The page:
Often, people ask me why I often avoid drinking alcohol, refuse to get an Apple Watch, or stray away from diets like the plague. I say it’s because I have “an addictive personality.” What I usually mean when I say this, is that I have a tendency to numb my feelings or get carried away with an activity to the point of compulsion — instead of regulating my nervous system in a more balanced, healthier way.
Let me explain. If I have a bad day at work or catch a wave of social anxiety at a group event, like a wedding, my first instinct is to make that feeling go away. What is one of the quickest ways to do that? Alcohol…which is why I have to be careful. More times than not, my desire to drink alcohol is directly tied to my desire to escape uncomfortable feelings. Red flag!
Similarly, I used to get so overwhelmed with making “healthy” food and lifestyle choices that I would go overboard on how much food restricted and how much I would exercise. It felt like an “all or nothing” game to me. Much like my relationship with alcohol, it was the motive behind restricting food and exercising a lot that became an issue. Continue reading 4 Questions About Addictive Personalities Answered
“What a sociopath!” one might exclaim to describe someone’s erratic, cruel, strange, or manipulative behavior. It’s not a term that should necessarily be thrown around loosely, yet many of us use it to describe someone who is off-putting, secretive, and doesn’t seem to be cognizant of other people’s feelings, or how their actions impact others. The term sociopath may also describe someone who seems dangerous or unhinged.
What you might not know, however, is that the term “sociopath” isn’t really a psychological term, at least not anymore. It’s more of a figure of speech, though it’s linked to a personality disorder that is recognized by psychologists. Continue reading What is a Sociopath?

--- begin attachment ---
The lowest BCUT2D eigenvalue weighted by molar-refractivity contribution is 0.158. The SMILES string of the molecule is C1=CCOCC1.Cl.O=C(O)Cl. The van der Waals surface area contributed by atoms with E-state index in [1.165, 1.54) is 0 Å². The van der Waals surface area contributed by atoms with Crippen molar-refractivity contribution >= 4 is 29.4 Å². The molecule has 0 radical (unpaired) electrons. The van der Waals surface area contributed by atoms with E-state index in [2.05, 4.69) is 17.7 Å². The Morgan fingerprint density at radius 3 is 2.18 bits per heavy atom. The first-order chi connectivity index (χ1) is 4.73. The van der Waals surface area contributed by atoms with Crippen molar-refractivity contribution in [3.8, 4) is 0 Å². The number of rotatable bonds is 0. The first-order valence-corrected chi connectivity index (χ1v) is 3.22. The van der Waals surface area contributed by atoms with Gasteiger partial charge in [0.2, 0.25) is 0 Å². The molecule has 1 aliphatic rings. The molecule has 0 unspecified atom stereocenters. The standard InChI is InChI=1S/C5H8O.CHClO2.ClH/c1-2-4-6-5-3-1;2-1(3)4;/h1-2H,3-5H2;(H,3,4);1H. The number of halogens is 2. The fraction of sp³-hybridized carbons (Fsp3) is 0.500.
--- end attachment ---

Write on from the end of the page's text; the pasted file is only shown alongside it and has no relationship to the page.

A pathological liar exhibits the chronic behavior of habitual or compulsive lying. While it’s common to tell an occasional white lie, pathological liars tell more than a random fib — oftentimes lying has become part of that person’s everyday life, and telling a lie feels more natural than telling the truth.
While there are a number of reasons people lie — to spare someone’s feelings or avoid difficult situations — pathological lying is usually a symptom of a greater problem. Continue reading Pathological Liars: Understanding Compulsive Lying
I’m a terrible person.
My sister is so beautiful and I’m so ugly.
My boyfriend is the most attractive person I know and I’ll never be as into anyone else again.
We all think of the world in black and white terms at times. From refusing to see the flaws in our loved ones, to being overly hard on ourselves, the human brain’s tendency to understand the world in either/or terms has a profound effect on our relationships.
Continue reading 5 Ways Black and White Thinking Poisons Your Perspective
Schizoid Personality Disorder (SPD) is a condition largely marked by a lack of desire to form interpersonal relationships. Personality disorders like SPD differ from other mental health conditions in that they are thought to be deeply ingrained in the structures of a person’s psyche. It is this nature that makes them difficult, but not impossible, to treat.
The American Psychiatric Association notes that those with personality disorders have, “a way of thinking, feeling and behaving that deviates from the expectations of the culture, causes distress or problems functioning, and lasts over time.” And it is precisely that disconnect from cultural expectations, and longevity, that make those living with personality disorders suffer disconnection from their peers, friends and family.